Loading in 2 Seconds...
Loading in 2 Seconds...
End of Life Care In Residential Care Homes – An Appreciative Inquiry EVIDEM End of Life : Working with primary health care supporting people with dementia living and dying in care homes. Elspeth Mathie, Claire Goodman(PI) , Caroline Nicholson, Sarah Amador & the Evidem team
Download Policy: Content on the Website is provided to you AS IS for your information and personal use and may not be sold / licensed / shared on other websites without getting consent from its author.While downloading, if for some reason you are not able to download a presentation, the publisher may have deleted the file from their server.
End of Life Care In Residential Care Homes – An Appreciative InquiryEVIDEM End of Life: Working with primary health care supporting people with dementia living and dying in care homes
Elspeth Mathie, Claire Goodman(PI) , Caroline Nicholson, Sarah Amador & the Evidem team
Centre for Research in Primary and Community Care (CRIPACC), University of Hertfordshire
To understand the need for support and end of life (eol) care of older people with dementia living in care homes
(GP, DN, CHS, relatives and resident)
‘Human systems grow in the direction of what they persistently ask questions about’
Cooperrider and Whitney (1999, p. 248).
Decide What to Learn About
Themes - Positive Core
Picture what might be;
What do we want more of?
Sustaining the Change
Find innovative ways to make it happen;
Coghlan, A.T., H. Preskill, and T. Tzavaras Catsambas, An overview of appreciative inquiry in evaluation. New directions for evaluation, 2003. 2003(100): p. 5-22.
Good Gossip good gossip only makes you feel better but also your listener and the organisation in which you are working. - You can only gossip by talking to other, no one gossips on their own. - Good gossip is ongoing conversation where you talk and listen to colleagues in your organisation, about what you are proud of, you do well, you have seen others do that makes you feel good.
Think of a time when you really felt you had done a good job, it may be that everything fitted into place, you gave great care, you worked with others and felt supported in a difficult situation..( quality rather than how big it was) …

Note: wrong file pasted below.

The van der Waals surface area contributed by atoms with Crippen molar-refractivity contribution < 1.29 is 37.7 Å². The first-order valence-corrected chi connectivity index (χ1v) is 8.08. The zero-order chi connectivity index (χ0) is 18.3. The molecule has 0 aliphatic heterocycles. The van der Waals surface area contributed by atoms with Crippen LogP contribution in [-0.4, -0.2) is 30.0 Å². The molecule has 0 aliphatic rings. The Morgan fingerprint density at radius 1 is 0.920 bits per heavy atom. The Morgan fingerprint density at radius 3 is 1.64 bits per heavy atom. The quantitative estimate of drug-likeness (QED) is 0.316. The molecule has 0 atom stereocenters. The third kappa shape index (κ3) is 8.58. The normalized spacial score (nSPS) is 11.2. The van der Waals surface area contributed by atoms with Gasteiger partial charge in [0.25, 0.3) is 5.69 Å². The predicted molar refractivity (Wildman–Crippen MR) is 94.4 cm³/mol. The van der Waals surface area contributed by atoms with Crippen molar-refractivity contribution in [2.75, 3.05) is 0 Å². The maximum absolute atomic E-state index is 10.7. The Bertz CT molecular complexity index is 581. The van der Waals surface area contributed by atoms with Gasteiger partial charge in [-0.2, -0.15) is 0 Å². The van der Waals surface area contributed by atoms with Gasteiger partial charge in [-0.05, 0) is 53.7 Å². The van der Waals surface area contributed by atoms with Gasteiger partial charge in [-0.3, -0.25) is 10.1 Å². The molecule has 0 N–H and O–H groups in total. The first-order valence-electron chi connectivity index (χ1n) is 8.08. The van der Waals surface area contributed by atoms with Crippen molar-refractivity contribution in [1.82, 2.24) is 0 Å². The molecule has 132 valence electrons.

“They [care staff] are fundamental to the care, they are possibility the most important part, they can change the way it goes, [hospital etc]” (GP 1st AI meeting)
“I found them [care staff] reassuring presence....Good to have someone else with that experience to sound that off, [you recognise that exp], try and involve carers” (GP AI Meeting)
“because they [care staff] have so much experience [in dementia]” (DN: 1st AI meeting)
“GP is a breath of fresh air, he actually listens to our opinion, previously GP would have kept driving” (Care staff AI Meeting)
It is the small things that we do over and over again that make the difference.
From the point of View of GP, care staff and Relatives/Resident
“The communication with XX is no longer doctor-carer, ‘you do this, I’ll do that’, but it’s more I think there’s an improved confidence with the staff to be able to say, ‘doctor, we’re concerned that this patient is deteriorating, what do you think we should do? .....
......the staff spoke to the patient, the family got the impression that ‘this is just one body talking to me, rather than a carer and a doctor’ – basically just resonating that we think the same. Which is good, because you’ve got somebody who’s not medically trained, giving reassurance and the doctor’s also offering advice,
.......so that’s what I’m sort of saying about working with the staff. The communication, the confidence about approaching people’s lives, to me, has improved”
(GP 3rd AI Meeting)
“Yeah I think so. It was really helpful, wasn’t it, meeting the District Nurse and GP, and making us work more as a team. It helped us know what we’re entitled to in regards to help, and they realised where they can help us. We can be quite independent as the care-provider, knowing there’s that extra support, and since having those meetings, we’re totally different to before. Staff felt a little bit more in control I think, and they’re not so panicked. It was much better”
(Exit interview with Manager and Deputy Manager)
EVIDEM: EVIDENCE-BASED INTERVENTIONS IN DEMENTIA
Changing practice in dementia care in the community: developing and testing interventions
from early recognition to end of life, 2007-2012
National Institute for Health Research: Programme Grant for Applied Research (RP-PG-0606-1005)
Hosted by Central & North West NHS Foundation Trust
For more information about getting involved with EVIDEM-EOL, contact:
Or visit the programme website www.evidem.org.uk